Avianca (AV, Bogotá) Holdings board chairman Germán Efromovich has pulled out of the race for a controlling majority stake in TAP Portugal (TP, Lisbon), currently set to undergo privatization. The Reportur news site says his decision reportedly came after the Portuguese national carrier's announcement last month of a EUR46 million (USD50.4 million) net loss for 2014, its first such posting after five consecutive years of profit.

With Lisbon now unable to provide it with funds and with Portuguese bank-backed loans difficult to secure, TAP has begun to consolidate its finances ahead of the beginning of the process. As a result, the ultimate winner of the tender will have to assume responsibility for TAP's financial liabilities and obligations, estimated to stand at EUR1billion (USD1.09billion).

As part of the terms and conditions for the country's 2011 EUR78 billion bailout package signed with multilateral institutions, Portugal is to divest its control of TAP retaining only a 34% minority shareholding while 5% will go to TAP employees. Government will only be able to sell off its remaining 34% stake after a two-year period, and in consensus with the carrier’s unions.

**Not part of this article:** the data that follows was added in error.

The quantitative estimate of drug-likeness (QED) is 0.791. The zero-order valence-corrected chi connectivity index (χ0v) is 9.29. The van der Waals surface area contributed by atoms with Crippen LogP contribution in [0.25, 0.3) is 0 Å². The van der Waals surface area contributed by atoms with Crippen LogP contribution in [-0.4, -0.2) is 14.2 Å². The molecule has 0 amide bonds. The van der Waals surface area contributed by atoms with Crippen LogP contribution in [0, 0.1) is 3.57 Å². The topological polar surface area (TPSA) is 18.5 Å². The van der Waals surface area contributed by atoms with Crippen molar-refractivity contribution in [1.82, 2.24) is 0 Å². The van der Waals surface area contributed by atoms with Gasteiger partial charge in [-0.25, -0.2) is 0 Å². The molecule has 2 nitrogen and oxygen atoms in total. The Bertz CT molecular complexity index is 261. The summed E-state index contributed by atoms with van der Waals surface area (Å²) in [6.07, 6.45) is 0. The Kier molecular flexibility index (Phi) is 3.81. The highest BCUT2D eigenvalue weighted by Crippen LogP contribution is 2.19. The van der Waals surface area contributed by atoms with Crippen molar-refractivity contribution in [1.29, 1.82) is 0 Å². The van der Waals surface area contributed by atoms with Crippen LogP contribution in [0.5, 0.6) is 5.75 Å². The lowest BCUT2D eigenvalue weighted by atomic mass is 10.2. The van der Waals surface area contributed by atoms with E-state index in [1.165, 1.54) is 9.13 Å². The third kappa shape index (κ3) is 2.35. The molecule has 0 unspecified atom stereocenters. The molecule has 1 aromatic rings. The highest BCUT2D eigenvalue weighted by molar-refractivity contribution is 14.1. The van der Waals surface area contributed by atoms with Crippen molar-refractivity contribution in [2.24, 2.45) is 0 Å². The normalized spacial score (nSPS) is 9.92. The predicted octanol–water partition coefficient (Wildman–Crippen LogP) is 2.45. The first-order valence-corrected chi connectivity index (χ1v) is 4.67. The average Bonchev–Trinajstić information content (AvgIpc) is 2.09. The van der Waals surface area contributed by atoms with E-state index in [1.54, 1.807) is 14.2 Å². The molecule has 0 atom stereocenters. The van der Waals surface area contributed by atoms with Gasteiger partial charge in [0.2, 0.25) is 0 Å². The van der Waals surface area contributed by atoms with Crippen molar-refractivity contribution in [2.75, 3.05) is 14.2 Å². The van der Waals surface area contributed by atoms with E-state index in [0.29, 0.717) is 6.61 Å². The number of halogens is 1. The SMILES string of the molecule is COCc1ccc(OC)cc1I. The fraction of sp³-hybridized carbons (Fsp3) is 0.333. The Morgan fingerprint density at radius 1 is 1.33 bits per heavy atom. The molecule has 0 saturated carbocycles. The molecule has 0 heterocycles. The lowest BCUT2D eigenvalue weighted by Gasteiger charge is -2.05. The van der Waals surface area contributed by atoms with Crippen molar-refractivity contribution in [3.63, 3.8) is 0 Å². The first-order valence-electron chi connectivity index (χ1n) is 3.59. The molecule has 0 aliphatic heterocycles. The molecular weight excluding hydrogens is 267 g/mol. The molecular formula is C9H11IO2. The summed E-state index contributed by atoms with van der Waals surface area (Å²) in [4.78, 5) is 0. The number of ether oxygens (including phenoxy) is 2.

The controlling 61% stake in the airline is to be sold off to a strategic investor with Brazilian carriers Azul Linhas Aéreas Brasileiras (AD, Sao Paulo Viracopos) and Gol Linhas Aéreas Inteligentes (G3, São Paulo Congonhas), Delta Air Lines (DL, Atlanta Hartsfield Jackson), Virgin Atlantic (VS, London Heathrow), Lufthansa (LH, Frankfurt Int'l), the International Airlines Group (IAG), and three private equity funds including Apollo Global Management, all said to have expressed an interest. Another company that was interested, but which has so far has not signed a confidentiality agreement, is Air Europa (UX, Palma de Mallorca). The Spanish carrier's parent Globalia Corporacion is a shareholder in Portuguese groundhandling firm Groundforce which is majority owned by TAP.

Avianca's parent, Brazilian firm Synergy Aerospace, was the only contender in Lisbon's first attempt at privatizing TAP in late 2012, However, despite winning the tender, it failed to provide the requisite financial guarantees leading to the deal's collapse.